In 2014, 1.7 million benzodiazepine prescriptions were filled by 440,000 NYC residents. Almost one-third of NYC residents who filled a benzodiazepine prescription also filled an opioid painkiller prescription in 2014. With the new guidelines, providers can take steps to recognize and reduce the risk of fatal overdose by limiting the frequency with which benzodiazepines are taken in combination with prescription painkillers, alcohol, and other central nervous system depressants that increase the risk of overdose.
“The opioid abuse crisis gripping our nation is a critical issue that we must address, and many of my constituents in the Bronx have seen firsthand the impact of ‎opioid use on their loved ones and their community," said Congressman Joe Crowley. "I thank the Surgeon General for joining the First Lady and the Health Commissioner to bring attention to this issue and to discuss steps to address this epidemic. These important efforts by the City and our health system must be supplemented by a real, substantive federal investment, and I will keep fighting at the federal level to make sure New York gets the resources needed to ensure better health for all."

"Addiction does not discriminate. The ongoing opioid epidemic has touched every corner of our nation, including here in New York," said Congressman Eliot Engel, a senior member of the House Energy and Commerce Health Subcommittee. "I applaud Mayor de Blasio and First Lady McCray for their tremendous efforts to tackle the opioid crisis in New York, such as expanding access to naloxone and buprenorphine. These new guidelines represent another important step that will help those living with opioid abuse on their road to recovery."

"It's tragic that medication meant to take away pain, creates so much more through addiction. To combat the opioid epidemic, New York State law now reduces opioid prescription periods from 30 to seven days, educates doctors on pain management and increases services offered to those suffering from addiction. I applaud the City for recognizing the importance of this issue and for helping fight this serious crisis," said State Senator Jeff Klein, Leader of the Independent Democratic Conference.

"The Bronx has the highest death toll from heroin overdoses in the whole city; we have to find a way to help people who are struggling with addiction before it is too late. Judicious prescribing is one way this Administration has focused on fighting the opioid epidemic. The availability of Naloxone, the overdose antidote, is another way. We are saving lives and I am hopeful that we will eventually win this war against opioid addiction," said Council Member Andrew Cohen, Chair of Committee on Mental Health.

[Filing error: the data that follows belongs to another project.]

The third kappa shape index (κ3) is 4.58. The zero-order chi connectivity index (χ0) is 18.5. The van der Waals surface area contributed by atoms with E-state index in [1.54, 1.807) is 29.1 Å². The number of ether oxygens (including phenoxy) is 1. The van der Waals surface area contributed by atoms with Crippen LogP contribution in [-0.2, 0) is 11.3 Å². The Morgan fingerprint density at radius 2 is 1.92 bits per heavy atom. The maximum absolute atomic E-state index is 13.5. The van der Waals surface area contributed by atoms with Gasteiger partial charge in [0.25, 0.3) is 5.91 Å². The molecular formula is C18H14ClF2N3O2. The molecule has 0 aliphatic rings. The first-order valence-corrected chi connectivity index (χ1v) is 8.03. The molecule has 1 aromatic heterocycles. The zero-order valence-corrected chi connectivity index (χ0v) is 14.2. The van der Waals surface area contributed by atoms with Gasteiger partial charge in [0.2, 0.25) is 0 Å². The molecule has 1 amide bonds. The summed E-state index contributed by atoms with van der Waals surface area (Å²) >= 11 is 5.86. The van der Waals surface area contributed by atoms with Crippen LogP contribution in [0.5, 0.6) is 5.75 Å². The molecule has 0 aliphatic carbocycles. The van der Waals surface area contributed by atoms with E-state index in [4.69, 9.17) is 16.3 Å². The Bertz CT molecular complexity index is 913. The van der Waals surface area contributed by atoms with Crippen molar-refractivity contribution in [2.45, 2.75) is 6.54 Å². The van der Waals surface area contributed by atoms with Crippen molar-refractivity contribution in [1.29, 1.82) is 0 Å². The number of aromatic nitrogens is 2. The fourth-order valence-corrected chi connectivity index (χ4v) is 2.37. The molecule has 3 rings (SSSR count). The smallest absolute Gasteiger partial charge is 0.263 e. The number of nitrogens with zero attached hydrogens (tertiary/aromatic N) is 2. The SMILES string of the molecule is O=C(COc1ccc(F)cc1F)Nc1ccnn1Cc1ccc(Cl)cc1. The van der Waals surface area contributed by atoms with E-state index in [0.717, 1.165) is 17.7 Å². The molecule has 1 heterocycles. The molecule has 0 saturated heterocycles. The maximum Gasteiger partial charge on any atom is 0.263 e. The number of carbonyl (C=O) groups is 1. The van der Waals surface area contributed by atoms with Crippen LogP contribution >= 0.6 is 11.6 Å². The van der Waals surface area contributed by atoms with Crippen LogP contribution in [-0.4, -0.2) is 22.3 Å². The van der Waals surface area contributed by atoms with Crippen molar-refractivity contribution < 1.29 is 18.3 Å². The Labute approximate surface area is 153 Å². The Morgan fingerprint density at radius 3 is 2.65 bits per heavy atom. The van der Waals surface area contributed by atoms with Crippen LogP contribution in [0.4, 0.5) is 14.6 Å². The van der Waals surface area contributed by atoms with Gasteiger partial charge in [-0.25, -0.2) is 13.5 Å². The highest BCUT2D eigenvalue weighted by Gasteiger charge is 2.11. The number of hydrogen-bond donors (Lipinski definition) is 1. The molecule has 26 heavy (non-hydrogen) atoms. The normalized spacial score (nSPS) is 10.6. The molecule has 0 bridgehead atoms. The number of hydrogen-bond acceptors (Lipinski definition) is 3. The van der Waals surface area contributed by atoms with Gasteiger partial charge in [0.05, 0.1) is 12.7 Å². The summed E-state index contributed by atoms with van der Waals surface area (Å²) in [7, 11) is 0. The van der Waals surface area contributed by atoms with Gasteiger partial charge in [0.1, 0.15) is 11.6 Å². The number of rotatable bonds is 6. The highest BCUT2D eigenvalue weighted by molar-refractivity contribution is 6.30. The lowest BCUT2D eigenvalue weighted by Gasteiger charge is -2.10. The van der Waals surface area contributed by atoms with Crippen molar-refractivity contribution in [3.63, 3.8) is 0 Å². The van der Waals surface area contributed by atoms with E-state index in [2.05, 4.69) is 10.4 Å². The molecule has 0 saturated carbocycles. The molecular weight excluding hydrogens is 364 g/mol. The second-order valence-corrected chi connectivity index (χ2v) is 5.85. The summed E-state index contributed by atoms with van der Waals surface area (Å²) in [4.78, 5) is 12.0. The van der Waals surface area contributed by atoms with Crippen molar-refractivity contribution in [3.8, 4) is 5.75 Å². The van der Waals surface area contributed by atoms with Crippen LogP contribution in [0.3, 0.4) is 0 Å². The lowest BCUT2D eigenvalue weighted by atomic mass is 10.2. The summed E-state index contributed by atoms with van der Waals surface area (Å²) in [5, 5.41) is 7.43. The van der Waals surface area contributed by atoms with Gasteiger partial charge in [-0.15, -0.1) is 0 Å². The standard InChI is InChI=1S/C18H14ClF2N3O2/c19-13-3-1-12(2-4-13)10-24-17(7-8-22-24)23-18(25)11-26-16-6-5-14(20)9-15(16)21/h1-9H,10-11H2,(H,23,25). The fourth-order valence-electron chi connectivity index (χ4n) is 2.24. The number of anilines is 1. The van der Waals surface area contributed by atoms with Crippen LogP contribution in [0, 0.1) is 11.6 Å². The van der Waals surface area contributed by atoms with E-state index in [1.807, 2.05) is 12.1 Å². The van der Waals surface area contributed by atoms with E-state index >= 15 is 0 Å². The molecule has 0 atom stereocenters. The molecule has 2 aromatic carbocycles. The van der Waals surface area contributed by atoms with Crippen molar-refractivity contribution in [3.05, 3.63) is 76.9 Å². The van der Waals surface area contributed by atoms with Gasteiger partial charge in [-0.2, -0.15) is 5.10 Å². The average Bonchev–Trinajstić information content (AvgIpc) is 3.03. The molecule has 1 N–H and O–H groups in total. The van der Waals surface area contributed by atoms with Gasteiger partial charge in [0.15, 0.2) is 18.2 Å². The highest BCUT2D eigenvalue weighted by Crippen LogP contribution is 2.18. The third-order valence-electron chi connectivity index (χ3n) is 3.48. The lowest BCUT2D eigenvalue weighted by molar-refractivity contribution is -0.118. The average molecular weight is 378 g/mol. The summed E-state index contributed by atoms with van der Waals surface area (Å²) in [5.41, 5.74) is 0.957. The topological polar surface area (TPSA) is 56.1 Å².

“I applaud the First Lady and Surgeon General for their efforts to raise awareness about the opioid epidemic we have in our city,” said Council Member James Vacca. “Opioid addiction is a public health crisis that must be addressed comprehensively. There is no silver bullet when dealing with addiction, but measures such as more restrictive prescriptions and the increased availability of naloxone will save lives.”
In 2014, the rate of benzodiazepine-involved overdose deaths was highest among White New Yorkers (8.8 per 100,000) – more than double the rate for Latinos (3.4 per 100,000) and more than five times the rate for Black New Yorkers (1.6 per 100,000). Residents of Staten Island had the highest rate of benzodiazepine-involved overdose deaths (10.1 per 100,000), almost three times the rates of Brooklyn (3.6 per 100,000) and Manhattan (3.5 per 100,000) residents, and the overdose death rate in Staten Island increased annually by an average of 15 percent from 2000 to 2014.
The City has made mental health awareness and access to services a top priority. With ThriveNYC, an unprecedented set of 54 initiatives, the Health Department is raising awareness about the need to seek help while addressing the increase in unintentional opioid-involved overdose deaths. ThriveNYC plans to add more than 1,000 new providers over the next three years who are trained and authorized to prescribe buprenorphine, a lifesaving medication that treats opioid addiction by stopping cravings and withdrawal symptoms. The City’s efforts will focus on expanding the number of primary care physician practices certified to prescribe buprenorphine. In addition, the City will expand access to harm reduction services and establish a nonfatal overdose response system to provide individuals who have experienced a nonfatal overdose with overdose prevention education, naloxone, and linkage to ongoing care. The Administration also announced an expansion of the City’s naloxone distribution program to distribute naloxone kits at no cost to opioid overdose prevention programs in communities with high rates of opioid overdose deaths.
Last year, Health Commissioner Dr. Mary T. Bassett signed a standing order that significantly increased the availability of naloxone. Today, naloxone is available for purchase at more than 690 pharmacies across the city, including all chain pharmacies. The standing order built upon the de Blasio Administration’s efforts to increase access to naloxone in New York City.
For more information on ThriveNYC, visit

June 30, 2016
CONTACT:, (212) 788-2958